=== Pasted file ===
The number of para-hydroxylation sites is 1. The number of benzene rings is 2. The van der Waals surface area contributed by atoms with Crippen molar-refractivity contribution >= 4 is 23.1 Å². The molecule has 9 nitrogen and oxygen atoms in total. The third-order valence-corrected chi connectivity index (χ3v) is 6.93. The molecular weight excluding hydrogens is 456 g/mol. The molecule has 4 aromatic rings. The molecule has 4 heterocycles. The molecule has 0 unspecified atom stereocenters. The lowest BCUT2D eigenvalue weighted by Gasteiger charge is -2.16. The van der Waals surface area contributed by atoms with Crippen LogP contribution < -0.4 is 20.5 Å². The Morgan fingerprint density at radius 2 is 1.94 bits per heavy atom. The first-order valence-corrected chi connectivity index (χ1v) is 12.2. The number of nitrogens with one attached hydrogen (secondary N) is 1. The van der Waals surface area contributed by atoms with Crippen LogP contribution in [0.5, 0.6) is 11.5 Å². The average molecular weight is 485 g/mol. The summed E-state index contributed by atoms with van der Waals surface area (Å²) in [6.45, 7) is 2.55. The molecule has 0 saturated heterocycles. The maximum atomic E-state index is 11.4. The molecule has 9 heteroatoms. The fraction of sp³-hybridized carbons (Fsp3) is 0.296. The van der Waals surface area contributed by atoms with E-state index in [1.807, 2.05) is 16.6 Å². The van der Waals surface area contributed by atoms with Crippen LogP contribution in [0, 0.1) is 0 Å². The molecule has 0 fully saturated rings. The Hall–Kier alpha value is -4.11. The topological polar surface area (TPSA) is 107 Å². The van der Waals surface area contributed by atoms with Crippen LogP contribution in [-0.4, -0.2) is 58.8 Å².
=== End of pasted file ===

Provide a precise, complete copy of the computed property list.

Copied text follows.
The number of para-hydroxylation sites is 1. The number of benzene rings is 2. The van der Waals surface area contributed by atoms with Crippen molar-refractivity contribution >= 4 is 23.1 Å². The molecule has 9 nitrogen and oxygen atoms in total. The third-order valence-corrected chi connectivity index (χ3v) is 6.93. The molecular weight excluding hydrogens is 456 g/mol. The molecule has 4 aromatic rings. The molecule has 4 heterocycles. The molecule has 0 unspecified atom stereocenters. The lowest BCUT2D eigenvalue weighted by Gasteiger charge is -2.16. The van der Waals surface area contributed by atoms with Crippen LogP contribution < -0.4 is 20.5 Å². The Morgan fingerprint density at radius 2 is 1.94 bits per heavy atom. The first-order valence-corrected chi connectivity index (χ1v) is 12.2. The number of nitrogens with one attached hydrogen (secondary N) is 1. The van der Waals surface area contributed by atoms with Crippen LogP contribution in [0.5, 0.6) is 11.5 Å². The average molecular weight is 485 g/mol. The summed E-state index contributed by atoms with van der Waals surface area (Å²) in [6.45, 7) is 2.55. The molecule has 0 saturated heterocycles. The maximum atomic E-state index is 11.4. The molecule has 9 heteroatoms. The fraction of sp³-hybridized carbons (Fsp3) is 0.296. The van der Waals surface area contributed by atoms with E-state index in [1.807, 2.05) is 16.6 Å². The van der Waals surface area contributed by atoms with Crippen LogP contribution in [0, 0.1) is 0 Å². The molecule has 0 fully saturated rings. The Hall–Kier alpha value is -4.11. The topological polar surface area (TPSA) is 107 Å². The van der Waals surface area contributed by atoms with Crippen LogP contribution in [-0.4, -0.2) is 58.8 Å².